OFF! – [Live]

Wednesday, 22 June 2011

There is no shortage of bands (and concertgoers) who complain about the truncated timelines associated with festival shows (they're tight and the sets are short – which guarantees that someone in the audience will say, “Gee – why couldn't they have played 'that' song?”), but those tenuous constraints feel like they may have been tailor-made to suit OFF! With a set of short songs (about a minute and a half or less on average) and a staggering amount of adrenaline, the band is able to play through most of their recorded output in a single set and still have ample time left over to engage their audience with a bit of banter. With that kind of speed set as integral to the band's sound, skeptics are justified in questioning how good OFF! could possibly sound live, but those who know know better; not only can it work, but an OFF! show can be positively overwhelming.

Hot on Fucked Up's heels at Yonge-Dundas Square, OFF! Showed the uninitiated how an old-school So Cal punk show used to go by cramming sixteen songs and a surprising amount of Keith Morris' ranting and raving stage dialogue into just over twenty-eight minutes. Looking at those numbers the reasonable assumption would be that whatever shape an OFF! show might take, it would most closely resemble a blur but, in fact, every drop of the vitriol in each of the band's songs (all sixteen of them) was perfectly articulated, virile and terrifyingly infectious on stage.

Listeners could feel their hearts begin to race and their adrenaline levels rise immediately as “Black Thoughts”lunged forth like a feral animal escaping from all four band members to open the band's set and, from there, the race was truly on. Keith Morris didn't even break for breath as the band slammed from “Black Thoughts” into “Darkness” and then into “I Don't Belong,” and then only paused to let the singer dismiss every government body in North America (“That's right, fuck my government and fuck yours too at the same time”) before painting the White House black with “Poison City.” Seeing OFF! in action is genuinely remarkable; in those first four songs alone, Morris screamed fit to shred both his lungs and guitarist Dmitri Coats may very well have worn a path into the stage with the number of times he circled stage right. The energy exuded from the men on stage was absolutely palpable and their reserves never seemed to dip or diminish at any point.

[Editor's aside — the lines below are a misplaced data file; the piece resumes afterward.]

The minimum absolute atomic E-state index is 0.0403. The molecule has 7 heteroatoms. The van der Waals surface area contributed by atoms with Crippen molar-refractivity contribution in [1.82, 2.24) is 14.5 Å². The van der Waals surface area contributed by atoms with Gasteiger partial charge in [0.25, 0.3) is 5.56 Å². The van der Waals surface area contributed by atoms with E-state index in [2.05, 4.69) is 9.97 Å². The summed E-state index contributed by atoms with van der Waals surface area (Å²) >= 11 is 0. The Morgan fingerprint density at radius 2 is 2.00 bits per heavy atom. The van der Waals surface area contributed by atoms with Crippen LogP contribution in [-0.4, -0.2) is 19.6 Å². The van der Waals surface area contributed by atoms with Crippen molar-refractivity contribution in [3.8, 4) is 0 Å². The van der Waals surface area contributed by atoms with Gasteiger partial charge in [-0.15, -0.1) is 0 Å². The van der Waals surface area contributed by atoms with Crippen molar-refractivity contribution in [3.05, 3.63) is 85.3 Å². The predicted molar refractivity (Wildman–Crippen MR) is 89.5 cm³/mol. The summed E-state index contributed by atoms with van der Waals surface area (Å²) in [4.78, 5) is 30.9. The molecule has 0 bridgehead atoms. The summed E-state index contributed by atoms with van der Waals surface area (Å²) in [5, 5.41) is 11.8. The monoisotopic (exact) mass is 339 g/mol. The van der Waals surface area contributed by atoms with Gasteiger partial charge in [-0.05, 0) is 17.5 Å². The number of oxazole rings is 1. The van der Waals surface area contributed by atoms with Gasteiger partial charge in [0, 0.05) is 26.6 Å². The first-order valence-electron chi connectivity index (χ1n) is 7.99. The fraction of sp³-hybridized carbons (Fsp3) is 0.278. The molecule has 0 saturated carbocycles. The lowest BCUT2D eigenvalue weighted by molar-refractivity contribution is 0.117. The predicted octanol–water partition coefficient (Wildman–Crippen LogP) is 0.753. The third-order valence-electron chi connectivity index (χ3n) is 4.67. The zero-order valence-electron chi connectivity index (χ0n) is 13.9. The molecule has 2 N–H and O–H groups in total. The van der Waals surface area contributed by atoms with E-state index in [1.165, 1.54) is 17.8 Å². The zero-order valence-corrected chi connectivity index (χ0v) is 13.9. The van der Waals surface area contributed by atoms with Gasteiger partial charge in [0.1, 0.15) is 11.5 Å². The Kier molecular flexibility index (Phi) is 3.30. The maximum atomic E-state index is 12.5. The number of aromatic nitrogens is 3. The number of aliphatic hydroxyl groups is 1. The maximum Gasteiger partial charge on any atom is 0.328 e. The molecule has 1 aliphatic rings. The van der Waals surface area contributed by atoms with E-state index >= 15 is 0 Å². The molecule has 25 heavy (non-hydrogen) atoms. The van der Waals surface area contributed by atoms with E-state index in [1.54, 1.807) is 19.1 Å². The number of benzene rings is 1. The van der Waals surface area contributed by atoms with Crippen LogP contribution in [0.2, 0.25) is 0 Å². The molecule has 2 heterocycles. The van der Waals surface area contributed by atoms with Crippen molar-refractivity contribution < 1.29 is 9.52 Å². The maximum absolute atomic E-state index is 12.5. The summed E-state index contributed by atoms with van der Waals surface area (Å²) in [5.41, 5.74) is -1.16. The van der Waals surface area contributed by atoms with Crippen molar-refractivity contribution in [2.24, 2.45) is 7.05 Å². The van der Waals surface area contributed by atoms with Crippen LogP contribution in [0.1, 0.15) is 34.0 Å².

As great as the show was, the flies in the ointment showed themselves each time Morris would grind the band to  halt in order to address the crowd. To be fair, while imagining the act of tarring and feathering government officials at the Superbowl and a tribute to fallen Gun Club singer Jeffrey Lee Pierce were funny and/or appropriate, Morris could use a little work on his comic timing because they seemed to run a bit long, and the discussions of child molesters were a touch much. The band seemed to be a little bored with the singer's diatribes too, as they would urge the singer to get to get to the next song with reasonably good humor.

As “Panic Attack” and “Inside Out” spiraled the band's set to a close, the audience cheered as loud as it was able but, after watching OFF! tear through its set, the only assumption that one might have been able to make is that the band worked its audience as hard as they worked themselves; the crowd was still excited, but a little winded by the band's performance. At the close of the set, no small number of jaws dropped at the discovery that OFF had played for under a half hour; it didn't seem right (it had to have been longer), but that was the incredible thing about the band's performance at Yonge-Dundas Square: in a half hour, OFF! put in a harder day's work than many bands but, not only that, they made their audience feel it too.



Click here for a listing of OFF!'s upcoming tour dates.

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